Madonna of The Broken Bridge – Sarah Lightman
Motherhood has opened up a world of nuanced feelings for me: a negotiation of generosity and selfishness, of power and helplessness, of merging and separation, of belonging and difference. I found the first few years of my son’s life exhausting and frustrating, and as a result I decided not to have any more children, but I would not want my beautiful four-year-old, Harry, to feel responsible for my feelings. Even now, as I still struggle with balancing the focus of attention between myself and my child, whilst acknowledging my quiet longing for the autonomy of pre-baby days, I want to simultaneously be the best, most supportive and most present mother I can be. In addition, the disbelief, pressure and criticism I receive for my expressions of frustration at parenthood have made me increasingly critical of the Jewish world and community I grew up in, but have also fuelled a determination to find a new, different Jewish community to belong to.
Motherhood has also deepened my understanding of feminisms, and as a result paintings I used to love to view in galleries I can now no longer stomach. I have always been drawn to early religious images, and, during my time at The Slade I won a travel award to draw Biblical Art in Italy. Recently, I have been trawling galleries for art historical examples to see my own life legitimised in art, and my feelings mirrored in works that I view. Although I loved to draw Madonna and Child images in the past, after having Harry my maelstrom of maternal experience has meant I have found these same images too idealised: Mary’s birthing seems excessively easy, she never responds to her child with anger or frustration, and her clothes are perfect and not covered in vomit, breast milk, food and other detritus. However, I did still feel a kinship with a series of Byzantine paintings, Glykophilousa Madonnas, where the Virgin is often sad – her emotions attributed to knowing of her son’s future crucifixion. Often her son is caressing her cheek in these images, almost mothering her with tenderness and affection in the present, at the exact moment Mary is anticipating future pain and loss, and her powerlessness to protect her child.
I have reinterpreted and contemporised Mary’s sadness into a series of self-portraits in charcoal that also incorporate my son’s new favourite toy, his Brio train set. This train set has spread itself all around our home, through the kitchen into the hall, and under the dining room table, but my son is often frustrated when pieces do not fit together. In particular, it took him a few weeks to work out how to construct the bridge. As is the case with many four-year-olds, Harry is impatient, and these delays to his construction work made him desperate, and he urgently demanded my help. I made a series of drawings about these moments, entitled Madonna of the Broken Bridge, where I become aware I cannot always fix the bridges that will break in his life.
Broken Eggs – Emily Steinberg
Not being able to be a mother was a crushing blow. I grew up a member of a large Jewish, rambling, extremely close, chaotic and loving tribe; the youngest of four, the only girl, surrounded by love and affection from the moment I was born. Indeed, I set out to replicate where I came from. It was what I knew, and it was lovely. Also, growing up Jewish, born 20 years after the end of World War II, there was a certain unspoken obligation that we, the next generation, would replace those lost in the Shoah. Perhaps it was my own interpretation of events, but nonetheless it was a heavy load to carry.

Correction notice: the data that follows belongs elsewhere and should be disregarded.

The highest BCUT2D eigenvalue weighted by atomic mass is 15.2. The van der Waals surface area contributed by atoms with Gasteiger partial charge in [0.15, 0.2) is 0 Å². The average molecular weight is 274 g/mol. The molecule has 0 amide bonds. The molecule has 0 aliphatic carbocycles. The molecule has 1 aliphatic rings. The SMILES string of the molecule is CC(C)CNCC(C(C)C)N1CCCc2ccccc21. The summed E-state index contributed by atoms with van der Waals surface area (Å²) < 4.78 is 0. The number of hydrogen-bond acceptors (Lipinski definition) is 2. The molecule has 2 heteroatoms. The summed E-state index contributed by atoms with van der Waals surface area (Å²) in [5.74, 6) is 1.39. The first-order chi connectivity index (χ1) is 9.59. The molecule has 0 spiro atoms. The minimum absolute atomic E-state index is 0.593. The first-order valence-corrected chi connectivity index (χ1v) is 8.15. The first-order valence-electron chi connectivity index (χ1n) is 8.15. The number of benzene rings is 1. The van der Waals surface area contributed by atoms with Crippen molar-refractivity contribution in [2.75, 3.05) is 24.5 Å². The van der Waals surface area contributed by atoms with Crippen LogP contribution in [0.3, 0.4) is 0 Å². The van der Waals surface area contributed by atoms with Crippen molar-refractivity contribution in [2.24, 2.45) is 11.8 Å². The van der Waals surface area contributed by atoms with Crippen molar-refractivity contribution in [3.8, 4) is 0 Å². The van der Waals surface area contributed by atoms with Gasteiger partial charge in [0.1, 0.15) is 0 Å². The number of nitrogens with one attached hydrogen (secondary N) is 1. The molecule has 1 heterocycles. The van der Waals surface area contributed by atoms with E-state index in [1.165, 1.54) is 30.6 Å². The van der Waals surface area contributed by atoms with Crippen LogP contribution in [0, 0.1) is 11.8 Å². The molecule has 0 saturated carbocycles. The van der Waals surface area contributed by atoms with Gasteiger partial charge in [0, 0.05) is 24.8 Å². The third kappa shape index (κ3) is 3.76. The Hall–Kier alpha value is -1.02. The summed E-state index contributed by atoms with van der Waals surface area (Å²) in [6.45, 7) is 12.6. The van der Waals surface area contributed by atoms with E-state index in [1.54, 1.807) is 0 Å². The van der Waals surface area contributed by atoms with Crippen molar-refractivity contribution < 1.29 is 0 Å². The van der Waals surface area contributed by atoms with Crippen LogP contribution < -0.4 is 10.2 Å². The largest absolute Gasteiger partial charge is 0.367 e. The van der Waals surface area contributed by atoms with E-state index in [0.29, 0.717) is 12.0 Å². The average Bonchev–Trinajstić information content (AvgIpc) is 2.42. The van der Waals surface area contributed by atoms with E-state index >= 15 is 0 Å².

And then, a series of life events: depression, social anxiety, my mother’s Dementia brought me to the cusp of 40, single, even more anxious and desperately wanting a child. Marrying at 4I, I immediately slipped into the world of artificial reproduction. At first it seemed like a no brainer… of course I would get pregnant… I had an irrational belief that the Miracles O’ Science, which we had been told about over and over, were a fail safe. We were the first generation of women who could do everything we wanted, when we wanted. But nothing happened. The injections and probes, the piles of medications, became daily occurrences and so became almost mundane. Lying on my back and shooting into my stomach became no big deal except it was a big deal. All procedures were accompanied by the irrational, fervent hope that it was FOR something. In the end it was for naught.
In Broken Eggs, 2014, a 67 page visual narrative, and a series of oil paintings completed around the same time, I wrestle with the emotional tumbling and unraveling and the ultimate acceptance of an outcome that had once seemed unfathomable. The paintings are life size and depict specific moments in the journey. The images in the visual narrative are disjointed and ragged; sometimes there’s a bit of smudged colour. sometimes drawings have been laid over one another creating a visually dizzying and chaotic double image. The text, varying in size, script and intensity loudly channels my incredulous and increasingly pissed inner monologue.
The authors have no competing interests to declare.